The problem can also be a faulty rectifier, and there is a test for that that can be done with a volt meter (you can find a how to on google).  And of course the fault could be the stator coil as the insulation can degrade and give you a short to ground, or the wires can break in the coil causing discontinuity.

Search charging issues on this forum.  There is a lot of good information on trouble shooting poor charging.

But maybe start by checking that your wire connections between these components are clean and make good contact.

Let us know how you make out.

Dan
« Last Edit: July 26, 2017, 09:53:53 PM by dankeller »

Offline guylr

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Re: No Charge! ( I believe a bad Field Coil )
« Reply #4 on: July 27, 2017, 02:09:30 AM »
You've already done the feeler gauge test so jump to the check of the brown and green wires for the field coil below. DO NOT GROUND THE BROWN WIRE. You will release a cloud of smoke if you do. You can ground the green wire to bypass the regulator and make the system go to full charge. Look for pinched or broken wires to the generator.

See this old post in the electrical section. I've copied it below.

http://www.xs500forum.com/index.php?topic=469.msg2236#msg2236


OK, the charging system on the TX/XS is and excited field three phase type and not a flywheel magneto magnet type. The three white wires are from the stator assembly and output AC current to the rectifier which turns it into DC current to light the lights and charge the battery. The current output is varied by the voltage regulator increasing and decreasing the strength of the magnetic field from the field coil in the side cover. The steel rotor on the crank end is there to break up the field in such a way as to induce the current flow from the stator. It's a variation on the type used in the XS650 but with the big advantage of not having a spinning rotor coil with brushes.


So how to check it in less than 5 minutes with a feeler gauge and volt-ohm multimeter?
 
1. Take a very thin feeler gauge like 0.005" or so and hold it next to the generator cover about 1/2" away. Then turn the main switch on. If the field coil is working the feeler gauge will slap against the side cover due to the magnetic field. If it doesn't then check the brown and green wires that connect to the field coil. The brown supplies battery current to the field coil when the key is on and the green wire is the ground side to the regulator. (So check for 11.5VDC or more on the brown wire with the key on.) The regulator varies the resistance on the green wire to control the strength of the field.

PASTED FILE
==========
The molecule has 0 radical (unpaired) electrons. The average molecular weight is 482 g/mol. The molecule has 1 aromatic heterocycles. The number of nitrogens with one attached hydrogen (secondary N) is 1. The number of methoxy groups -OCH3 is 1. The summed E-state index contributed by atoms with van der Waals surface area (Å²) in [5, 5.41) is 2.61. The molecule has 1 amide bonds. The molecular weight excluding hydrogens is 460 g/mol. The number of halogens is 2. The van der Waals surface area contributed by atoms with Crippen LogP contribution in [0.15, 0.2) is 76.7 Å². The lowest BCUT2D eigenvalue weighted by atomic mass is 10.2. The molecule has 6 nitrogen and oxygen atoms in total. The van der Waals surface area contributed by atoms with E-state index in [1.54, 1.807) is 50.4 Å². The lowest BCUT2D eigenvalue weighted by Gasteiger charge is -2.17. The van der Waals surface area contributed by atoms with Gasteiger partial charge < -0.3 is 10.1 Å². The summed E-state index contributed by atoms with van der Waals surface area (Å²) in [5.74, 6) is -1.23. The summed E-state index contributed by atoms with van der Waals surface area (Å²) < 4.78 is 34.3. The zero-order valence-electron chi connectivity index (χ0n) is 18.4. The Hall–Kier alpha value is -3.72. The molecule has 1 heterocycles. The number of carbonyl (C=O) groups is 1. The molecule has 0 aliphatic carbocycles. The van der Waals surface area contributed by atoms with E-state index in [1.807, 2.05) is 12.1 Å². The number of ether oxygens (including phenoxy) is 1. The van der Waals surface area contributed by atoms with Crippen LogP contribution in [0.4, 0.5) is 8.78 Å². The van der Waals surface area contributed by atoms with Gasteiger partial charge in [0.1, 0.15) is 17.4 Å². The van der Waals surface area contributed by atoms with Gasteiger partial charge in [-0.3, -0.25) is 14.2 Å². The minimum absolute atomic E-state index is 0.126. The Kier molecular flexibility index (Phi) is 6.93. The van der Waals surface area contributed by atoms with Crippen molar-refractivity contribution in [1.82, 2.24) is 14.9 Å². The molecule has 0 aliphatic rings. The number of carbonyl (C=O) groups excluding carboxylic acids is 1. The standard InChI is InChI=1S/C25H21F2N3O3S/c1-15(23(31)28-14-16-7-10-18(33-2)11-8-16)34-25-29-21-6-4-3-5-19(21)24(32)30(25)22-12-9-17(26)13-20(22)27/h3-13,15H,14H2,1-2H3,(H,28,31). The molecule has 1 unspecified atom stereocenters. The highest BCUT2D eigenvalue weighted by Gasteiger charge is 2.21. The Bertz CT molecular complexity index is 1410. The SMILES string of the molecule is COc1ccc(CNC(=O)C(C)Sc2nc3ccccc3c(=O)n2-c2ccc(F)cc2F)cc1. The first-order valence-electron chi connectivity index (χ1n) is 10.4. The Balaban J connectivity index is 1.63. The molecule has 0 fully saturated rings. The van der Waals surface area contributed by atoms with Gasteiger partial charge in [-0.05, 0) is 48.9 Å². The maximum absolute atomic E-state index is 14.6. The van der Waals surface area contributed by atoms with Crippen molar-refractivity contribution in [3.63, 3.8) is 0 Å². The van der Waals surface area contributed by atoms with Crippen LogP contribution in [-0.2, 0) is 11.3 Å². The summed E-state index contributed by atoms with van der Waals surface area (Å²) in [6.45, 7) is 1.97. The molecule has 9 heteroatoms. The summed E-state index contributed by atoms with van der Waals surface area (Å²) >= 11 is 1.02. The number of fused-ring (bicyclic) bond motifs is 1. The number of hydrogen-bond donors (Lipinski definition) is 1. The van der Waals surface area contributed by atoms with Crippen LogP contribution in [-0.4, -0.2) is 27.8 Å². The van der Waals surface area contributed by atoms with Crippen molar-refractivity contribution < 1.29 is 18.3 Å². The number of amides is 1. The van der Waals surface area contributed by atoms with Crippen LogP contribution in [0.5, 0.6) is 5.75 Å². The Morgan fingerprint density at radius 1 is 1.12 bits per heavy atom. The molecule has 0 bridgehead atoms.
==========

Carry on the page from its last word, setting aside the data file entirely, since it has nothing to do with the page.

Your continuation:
2. If the field coil made a good magnet then move on to the stator and check the unloaded white wire to white wire output with the multi-pin connector unplugged. No need to rev it up , just check it at idle and you should see 16-18 AC volts. Do the three possible connections A-B, A-C and B-C. They should be close to the same. Now plug the connector back together and check them again in a loaded check from the back side of the connector. The rectifier places a load on the stator as the current passes through the diode pairs. This time the voltage should drop evenly on the three possible connection to about 10.5 to 13 AC volts. If they are all the same your stator is fine. If you get a very low reading on one or more of the white to white loaded connections then you likely have a shorted diode in the rectifier. If you see a high reading as in the unloaded check then you may have an open diode in the rectifier. 
3. It's also possible the stator white wires are shorted to ground somewhere so use the ohmmeter to check each one for a circuit to ground by touching one leg of the tester to the engines cases. You should see no circuit (infinity) on the meter.The most common fault in stator wires is a pinched or damaged wire from the case cover up to the connector.

As always check and clean your connections on everything before you condemn a component and start with a fully charged battery.

Guy
Now Retired Former Wrench. Cut me and I bleed "Cinquasia Red"